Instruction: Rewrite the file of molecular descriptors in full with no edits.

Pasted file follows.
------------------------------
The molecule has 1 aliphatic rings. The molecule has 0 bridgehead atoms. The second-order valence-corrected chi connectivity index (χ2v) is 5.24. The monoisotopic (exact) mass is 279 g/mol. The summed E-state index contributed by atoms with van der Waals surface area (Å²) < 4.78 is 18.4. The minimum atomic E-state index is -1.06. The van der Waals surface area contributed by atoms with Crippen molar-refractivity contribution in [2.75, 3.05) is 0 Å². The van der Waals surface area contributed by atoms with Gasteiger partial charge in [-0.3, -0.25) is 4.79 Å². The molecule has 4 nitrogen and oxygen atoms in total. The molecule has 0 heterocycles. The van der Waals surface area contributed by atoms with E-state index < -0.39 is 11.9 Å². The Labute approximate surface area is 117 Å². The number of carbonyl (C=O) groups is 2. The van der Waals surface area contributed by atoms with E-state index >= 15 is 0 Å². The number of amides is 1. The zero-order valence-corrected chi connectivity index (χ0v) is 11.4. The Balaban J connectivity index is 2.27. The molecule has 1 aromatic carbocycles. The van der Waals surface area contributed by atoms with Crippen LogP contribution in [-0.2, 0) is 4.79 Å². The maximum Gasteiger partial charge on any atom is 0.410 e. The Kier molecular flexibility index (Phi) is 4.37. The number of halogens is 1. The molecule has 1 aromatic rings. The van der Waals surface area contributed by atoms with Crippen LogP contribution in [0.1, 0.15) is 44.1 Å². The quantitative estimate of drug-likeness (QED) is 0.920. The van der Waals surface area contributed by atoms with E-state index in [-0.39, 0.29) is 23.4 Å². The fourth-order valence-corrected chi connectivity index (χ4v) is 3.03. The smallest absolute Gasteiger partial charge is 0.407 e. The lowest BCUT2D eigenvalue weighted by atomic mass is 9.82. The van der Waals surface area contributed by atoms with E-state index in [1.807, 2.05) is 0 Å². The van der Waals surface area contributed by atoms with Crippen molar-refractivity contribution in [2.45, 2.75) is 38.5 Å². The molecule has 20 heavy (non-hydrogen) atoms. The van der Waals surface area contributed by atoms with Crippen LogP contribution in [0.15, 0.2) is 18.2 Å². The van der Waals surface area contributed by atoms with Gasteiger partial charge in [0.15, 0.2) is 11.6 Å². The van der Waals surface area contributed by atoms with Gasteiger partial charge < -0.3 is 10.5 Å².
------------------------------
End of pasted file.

The molecule has 1 aliphatic rings. The molecule has 0 bridgehead atoms. The second-order valence-corrected chi connectivity index (χ2v) is 5.24. The monoisotopic (exact) mass is 279 g/mol. The summed E-state index contributed by atoms with van der Waals surface area (Å²) < 4.78 is 18.4. The minimum atomic E-state index is -1.06. The van der Waals surface area contributed by atoms with Crippen molar-refractivity contribution in [2.75, 3.05) is 0 Å². The van der Waals surface area contributed by atoms with Gasteiger partial charge in [-0.3, -0.25) is 4.79 Å². The molecule has 4 nitrogen and oxygen atoms in total. The molecule has 0 heterocycles. The van der Waals surface area contributed by atoms with E-state index < -0.39 is 11.9 Å². The Labute approximate surface area is 117 Å². The number of carbonyl (C=O) groups is 2. The van der Waals surface area contributed by atoms with E-state index >= 15 is 0 Å². The number of amides is 1. The zero-order valence-corrected chi connectivity index (χ0v) is 11.4. The Balaban J connectivity index is 2.27. The molecule has 1 aromatic carbocycles. The van der Waals surface area contributed by atoms with Crippen LogP contribution in [-0.2, 0) is 4.79 Å². The maximum Gasteiger partial charge on any atom is 0.410 e. The Kier molecular flexibility index (Phi) is 4.37. The number of halogens is 1. The molecule has 1 aromatic rings. The van der Waals surface area contributed by atoms with Crippen LogP contribution in [0.1, 0.15) is 44.1 Å². The quantitative estimate of drug-likeness (QED) is 0.920. The van der Waals surface area contributed by atoms with E-state index in [-0.39, 0.29) is 23.4 Å². The fourth-order valence-corrected chi connectivity index (χ4v) is 3.03. The smallest absolute Gasteiger partial charge is 0.407 e. The lowest BCUT2D eigenvalue weighted by atomic mass is 9.82. The van der Waals surface area contributed by atoms with E-state index in [1.807, 2.05) is 0 Å². The van der Waals surface area contributed by atoms with Crippen molar-refractivity contribution in [2.45, 2.75) is 38.5 Å². The molecule has 20 heavy (non-hydrogen) atoms. The van der Waals surface area contributed by atoms with Crippen LogP contribution in [0.15, 0.2) is 18.2 Å². The van der Waals surface area contributed by atoms with Gasteiger partial charge in [0.15, 0.2) is 11.6 Å². The van der Waals surface area contributed by atoms with Gasteiger partial charge < -0.3 is 10.5 Å².